Protest has been under siege for a long time.

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Response to marmar (Original post)

Mon Apr 28, 2014, 08:32 AM

5. du rec.

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Response to marmar (Original post)

Mon Apr 28, 2014, 09:22 AM

6. I guess we needed guns

 

Isn't that what they are saying by letting Bundy and his militia do whatever they want while the peaceful protests are taken down with force?

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Response to 2pooped2pop (Reply #6)

Mon Apr 28, 2014, 09:59 AM

10. Yep,

an armed Occupy movement would probably scare the bejeezus out of them, eh?

Damn those principles..

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Response to marmar (Original post)

Mon Apr 28, 2014, 09:34 AM

7. Occupy exposed our fascist government or I should say our government exposed itself.

 

I'm with Howard Zinn ...the only way to address and fix a major problem in our government is to mass protest and be civil disobedient. Voting will not work. Doubt that?
Women right to vote came from voting? Vietnam ended by voting? Equal rights came about by voting? Ok ..well ...enjoy your Hillary then.

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Response to marmar (Original post)

Mon Apr 28, 2014, 09:45 AM

9. I've never heard a disabled person say, "“I’m totally handicapped."

 

My guess is that she came into court with an attitude. Not a good way to get the judge on your side.
[hr][font color="blue"][center]A 90% chance of rain means the same as a 10% chance:
It might rain and it might not.
[/center][/font][hr]

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Response to randome (Reply #9)

Mon Apr 28, 2014, 10:00 AM

11. Social Security....

...to collect disability you must be "totally and permanently handicapped".I believe this is what she may have been referring to...

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Response to catnhatnh (Reply #11)

Mon Apr 28, 2014, 10:01 AM

12. Okay, that makes more sense.

 

Although I once worked for SSA and the phrase back then was simply 'be unable to work'. Perhaps that's changed.
[hr][font color="blue"][center]A 90% chance of rain means the same as a 10% chance:
It might rain and it might not.
[/center][/font][hr]

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Response to randome (Reply #12)

Mon Apr 28, 2014, 10:12 AM

14. This entire sub-thread..

Oy!

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Response to randome (Reply #9)

Mon Apr 28, 2014, 10:58 AM

16. Uh, Hello - Reading comprehension is your friend.

The DEFENDENT did not say she is totally handicapped. Stolar, who is one of her ATTORNEYS, was complaining that his efforts to defend his client are being extremely compromised (handicapped) by the judge's very bizarre rulings.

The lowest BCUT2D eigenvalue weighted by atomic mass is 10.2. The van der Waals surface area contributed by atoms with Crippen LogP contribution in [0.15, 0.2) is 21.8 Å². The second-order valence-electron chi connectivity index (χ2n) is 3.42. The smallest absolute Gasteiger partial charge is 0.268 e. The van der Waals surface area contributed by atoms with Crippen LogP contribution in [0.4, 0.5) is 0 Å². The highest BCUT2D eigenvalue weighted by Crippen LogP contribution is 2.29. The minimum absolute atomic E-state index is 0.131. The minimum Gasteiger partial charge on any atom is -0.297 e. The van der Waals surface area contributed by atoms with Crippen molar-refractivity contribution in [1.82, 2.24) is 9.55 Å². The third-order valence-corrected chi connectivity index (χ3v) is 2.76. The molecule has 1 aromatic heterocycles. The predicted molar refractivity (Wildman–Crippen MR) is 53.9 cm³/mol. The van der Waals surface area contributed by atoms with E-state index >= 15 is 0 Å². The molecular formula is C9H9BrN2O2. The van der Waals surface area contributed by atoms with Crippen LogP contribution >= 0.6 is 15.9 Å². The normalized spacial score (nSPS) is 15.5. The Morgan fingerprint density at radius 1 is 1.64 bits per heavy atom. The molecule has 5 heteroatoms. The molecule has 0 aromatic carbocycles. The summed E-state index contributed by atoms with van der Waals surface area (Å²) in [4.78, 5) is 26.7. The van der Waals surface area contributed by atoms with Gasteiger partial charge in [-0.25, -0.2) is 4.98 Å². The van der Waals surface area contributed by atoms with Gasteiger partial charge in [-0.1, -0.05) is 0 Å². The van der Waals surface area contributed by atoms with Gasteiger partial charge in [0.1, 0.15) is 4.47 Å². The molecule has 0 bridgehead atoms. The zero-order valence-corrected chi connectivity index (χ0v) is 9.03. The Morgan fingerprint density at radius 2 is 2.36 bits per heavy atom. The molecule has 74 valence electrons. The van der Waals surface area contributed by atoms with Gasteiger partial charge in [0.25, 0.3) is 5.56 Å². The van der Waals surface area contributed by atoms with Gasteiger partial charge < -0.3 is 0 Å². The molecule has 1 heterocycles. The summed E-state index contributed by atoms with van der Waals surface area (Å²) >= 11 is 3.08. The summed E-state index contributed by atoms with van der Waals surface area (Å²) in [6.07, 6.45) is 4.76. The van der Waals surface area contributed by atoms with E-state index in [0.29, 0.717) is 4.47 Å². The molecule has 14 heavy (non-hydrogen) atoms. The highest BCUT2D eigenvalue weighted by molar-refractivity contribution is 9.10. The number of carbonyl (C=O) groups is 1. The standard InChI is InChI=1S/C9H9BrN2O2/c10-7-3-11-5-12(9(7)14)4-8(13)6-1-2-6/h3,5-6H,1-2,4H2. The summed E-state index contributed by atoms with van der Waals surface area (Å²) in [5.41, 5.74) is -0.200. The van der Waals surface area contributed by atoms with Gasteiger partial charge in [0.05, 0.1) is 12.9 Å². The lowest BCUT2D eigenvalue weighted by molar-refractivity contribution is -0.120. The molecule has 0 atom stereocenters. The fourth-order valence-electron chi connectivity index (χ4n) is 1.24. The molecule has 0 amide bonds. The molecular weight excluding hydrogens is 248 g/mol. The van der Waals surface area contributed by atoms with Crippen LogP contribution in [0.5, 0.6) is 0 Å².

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Response to kath (Reply #16)

Mon Apr 28, 2014, 11:17 AM

18. Whoops.

 



But McMillan was the one who allegedly faked a seizure so I think I can be forgiven for reading too fast.
[hr][font color="blue"][center]"There is a crack in everything. That's how the light gets in."
Leonard Cohen, Anthem (1992)
[/center][/font][hr]

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Response to marmar (Original post)

Mon Apr 28, 2014, 11:09 AM

17. The Bundy affair

 

tells us that occupy protesters must be armed.

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Response to marmar (Original post)

Mon Apr 28, 2014, 11:28 AM

19. This isn't a democracy which the treatment of OWS protesters made very clear.

There was not a word from our 'leaders' to stop the violence against those peaceful protesters despite the even a request from the UN Rappateur, something that never should even be necessary in a democracy.

Yet our leaders feign 'concern' about the treatment of protesters in other countries EVEN WHEN THOSE protests are VIOLENT.

I think the attorneys in this case are facing a judge who has a huge conflict of interest and should ask for a different venue, a different judge who is unbiased. This one is apparently far too biased against OWS protesters to be fit to hear this case.

Any ruling from him should, and I'm sure will be, instantly challenged if he is not allowing critical evidence into this farce of a 'trial'. Another puppet for Wall St it seems like.

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Response to sabrina 1 (Reply #19)

Mon Apr 28, 2014, 11:40 AM

20. FBI was ready to greenlight SNIPERS.

FBI Document—“(DELETED)” Plots To Kill Occupy Leaders “If Deemed Necessary”

By Dave Lindorff
June 27, 2013 WhoWhatWhy.org

Would you be shocked to learn that the FBI apparently knew that some organization, perhaps even a law enforcement agency or private security outfit, had contingency plans to assassinate peaceful protestors in a major American city — and did nothing to intervene?

Would you be surprised to learn that this intelligence comes not from a shadowy whistle-blower but from the FBI itself – specifically, from a document obtained from Houston FBI office last December, as part of a Freedom of Information Act (FOIA) request filed by the Washington, DC-based Partnership for Civil Justice Fund?

To repeat: this comes from the FBI itself. The question, then, is: What did the FBI do about it?

The Plot

Remember the Occupy Movement? The peaceful crowds that camped out in the center of a number of cities in the fall of 2011, calling for some recognition by local, state and federal authorities that our democratic system was out of whack, controlled by corporate interests, and in need of immediate repair?

That movement swept the US beginning in mid-September 2011. When, in early October, the movement came to Houston, Texas, law enforcement officials and the city’s banking and oil industry executives freaked out perhaps even more so than they did in some other cities. The push-back took the form of violent assaults by police on Occupy activists, federal and local surveillance of people seen as organizers, infiltration by police provocateurs—and, as crazy as it sounds, some kind of plot to assassinate the “leaders” of this non-violent and leaderless movement.